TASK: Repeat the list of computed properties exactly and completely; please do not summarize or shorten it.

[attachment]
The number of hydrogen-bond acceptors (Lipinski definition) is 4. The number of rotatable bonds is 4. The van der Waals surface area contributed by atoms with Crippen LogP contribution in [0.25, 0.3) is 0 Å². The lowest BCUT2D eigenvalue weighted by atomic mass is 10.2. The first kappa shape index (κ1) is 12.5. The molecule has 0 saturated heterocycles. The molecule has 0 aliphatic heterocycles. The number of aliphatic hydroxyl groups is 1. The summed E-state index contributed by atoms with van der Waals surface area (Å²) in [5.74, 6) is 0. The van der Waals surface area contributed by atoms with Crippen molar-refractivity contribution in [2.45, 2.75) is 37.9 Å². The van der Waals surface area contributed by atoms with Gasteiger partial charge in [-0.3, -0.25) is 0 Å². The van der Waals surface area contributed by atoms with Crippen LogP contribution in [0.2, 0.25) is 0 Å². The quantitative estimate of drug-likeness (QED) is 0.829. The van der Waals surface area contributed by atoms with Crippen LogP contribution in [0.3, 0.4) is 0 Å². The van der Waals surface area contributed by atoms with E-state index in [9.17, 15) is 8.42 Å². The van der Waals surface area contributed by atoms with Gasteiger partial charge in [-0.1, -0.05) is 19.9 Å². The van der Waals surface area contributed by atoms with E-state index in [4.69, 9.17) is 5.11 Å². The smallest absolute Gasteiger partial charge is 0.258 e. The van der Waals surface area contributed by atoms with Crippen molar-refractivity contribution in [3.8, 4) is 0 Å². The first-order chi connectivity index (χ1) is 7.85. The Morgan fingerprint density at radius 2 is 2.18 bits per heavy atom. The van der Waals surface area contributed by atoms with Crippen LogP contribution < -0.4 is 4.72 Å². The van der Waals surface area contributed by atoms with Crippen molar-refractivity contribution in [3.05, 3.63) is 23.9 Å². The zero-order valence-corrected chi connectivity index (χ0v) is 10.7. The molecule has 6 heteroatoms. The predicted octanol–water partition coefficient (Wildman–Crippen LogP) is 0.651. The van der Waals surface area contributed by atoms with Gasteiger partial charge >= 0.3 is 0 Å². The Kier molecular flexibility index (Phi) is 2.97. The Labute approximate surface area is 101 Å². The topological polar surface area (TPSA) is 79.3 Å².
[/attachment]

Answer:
The number of hydrogen-bond acceptors (Lipinski definition) is 4. The number of rotatable bonds is 4. The van der Waals surface area contributed by atoms with Crippen LogP contribution in [0.25, 0.3) is 0 Å². The lowest BCUT2D eigenvalue weighted by atomic mass is 10.2. The first kappa shape index (κ1) is 12.5. The molecule has 0 saturated heterocycles. The molecule has 0 aliphatic heterocycles. The number of aliphatic hydroxyl groups is 1. The summed E-state index contributed by atoms with van der Waals surface area (Å²) in [5.74, 6) is 0. The van der Waals surface area contributed by atoms with Crippen molar-refractivity contribution in [2.45, 2.75) is 37.9 Å². The van der Waals surface area contributed by atoms with Gasteiger partial charge in [-0.3, -0.25) is 0 Å². The van der Waals surface area contributed by atoms with Crippen LogP contribution in [0.2, 0.25) is 0 Å². The quantitative estimate of drug-likeness (QED) is 0.829. The van der Waals surface area contributed by atoms with Crippen LogP contribution in [0.3, 0.4) is 0 Å². The van der Waals surface area contributed by atoms with E-state index in [9.17, 15) is 8.42 Å². The van der Waals surface area contributed by atoms with Gasteiger partial charge in [-0.1, -0.05) is 19.9 Å². The van der Waals surface area contributed by atoms with E-state index in [4.69, 9.17) is 5.11 Å². The smallest absolute Gasteiger partial charge is 0.258 e. The van der Waals surface area contributed by atoms with Crippen molar-refractivity contribution in [3.8, 4) is 0 Å². The first-order chi connectivity index (χ1) is 7.85. The Morgan fingerprint density at radius 2 is 2.18 bits per heavy atom. The van der Waals surface area contributed by atoms with Crippen LogP contribution < -0.4 is 4.72 Å². The van der Waals surface area contributed by atoms with Crippen molar-refractivity contribution in [3.05, 3.63) is 23.9 Å². The zero-order valence-corrected chi connectivity index (χ0v) is 10.7. The molecule has 6 heteroatoms. The predicted octanol–water partition coefficient (Wildman–Crippen LogP) is 0.651. The van der Waals surface area contributed by atoms with Gasteiger partial charge >= 0.3 is 0 Å². The Kier molecular flexibility index (Phi) is 2.97. The Labute approximate surface area is 101 Å². The topological polar surface area (TPSA) is 79.3 Å².